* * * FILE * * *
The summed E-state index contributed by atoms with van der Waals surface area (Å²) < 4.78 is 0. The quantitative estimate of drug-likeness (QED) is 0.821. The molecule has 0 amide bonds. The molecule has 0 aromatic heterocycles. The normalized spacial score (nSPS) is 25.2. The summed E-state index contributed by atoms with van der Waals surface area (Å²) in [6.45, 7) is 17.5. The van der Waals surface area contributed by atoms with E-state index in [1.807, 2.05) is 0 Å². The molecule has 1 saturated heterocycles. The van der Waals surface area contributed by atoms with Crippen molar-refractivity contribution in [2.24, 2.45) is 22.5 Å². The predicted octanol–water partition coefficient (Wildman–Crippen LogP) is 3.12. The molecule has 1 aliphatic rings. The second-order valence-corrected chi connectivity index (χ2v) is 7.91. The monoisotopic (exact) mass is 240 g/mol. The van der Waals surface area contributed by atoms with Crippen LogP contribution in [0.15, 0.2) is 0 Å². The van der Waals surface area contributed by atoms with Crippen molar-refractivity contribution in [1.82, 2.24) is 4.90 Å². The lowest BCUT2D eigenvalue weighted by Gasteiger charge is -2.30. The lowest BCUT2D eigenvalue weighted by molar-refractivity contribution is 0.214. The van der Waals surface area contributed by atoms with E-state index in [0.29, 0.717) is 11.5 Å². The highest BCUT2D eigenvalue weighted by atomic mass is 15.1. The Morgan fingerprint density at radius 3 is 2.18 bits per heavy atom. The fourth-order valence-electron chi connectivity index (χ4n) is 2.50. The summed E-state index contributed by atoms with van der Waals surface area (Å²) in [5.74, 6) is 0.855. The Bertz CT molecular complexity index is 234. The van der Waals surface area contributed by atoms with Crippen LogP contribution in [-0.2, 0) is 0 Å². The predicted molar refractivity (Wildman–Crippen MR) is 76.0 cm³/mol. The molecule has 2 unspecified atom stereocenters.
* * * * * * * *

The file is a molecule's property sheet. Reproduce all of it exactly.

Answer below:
The summed E-state index contributed by atoms with van der Waals surface area (Å²) < 4.78 is 0. The quantitative estimate of drug-likeness (QED) is 0.821. The molecule has 0 amide bonds. The molecule has 0 aromatic heterocycles. The normalized spacial score (nSPS) is 25.2. The summed E-state index contributed by atoms with van der Waals surface area (Å²) in [6.45, 7) is 17.5. The van der Waals surface area contributed by atoms with E-state index in [1.807, 2.05) is 0 Å². The molecule has 1 saturated heterocycles. The van der Waals surface area contributed by atoms with Crippen molar-refractivity contribution in [2.24, 2.45) is 22.5 Å². The predicted octanol–water partition coefficient (Wildman–Crippen LogP) is 3.12. The molecule has 1 aliphatic rings. The second-order valence-corrected chi connectivity index (χ2v) is 7.91. The monoisotopic (exact) mass is 240 g/mol. The van der Waals surface area contributed by atoms with Crippen LogP contribution in [0.15, 0.2) is 0 Å². The van der Waals surface area contributed by atoms with Crippen molar-refractivity contribution in [1.82, 2.24) is 4.90 Å². The lowest BCUT2D eigenvalue weighted by Gasteiger charge is -2.30. The lowest BCUT2D eigenvalue weighted by molar-refractivity contribution is 0.214. The van der Waals surface area contributed by atoms with E-state index in [0.29, 0.717) is 11.5 Å². The highest BCUT2D eigenvalue weighted by atomic mass is 15.1. The Morgan fingerprint density at radius 3 is 2.18 bits per heavy atom. The fourth-order valence-electron chi connectivity index (χ4n) is 2.50. The summed E-state index contributed by atoms with van der Waals surface area (Å²) in [5.74, 6) is 0.855. The Bertz CT molecular complexity index is 234. The van der Waals surface area contributed by atoms with Crippen LogP contribution in [-0.2, 0) is 0 Å². The predicted molar refractivity (Wildman–Crippen MR) is 76.0 cm³/mol. The molecule has 2 unspecified atom stereocenters.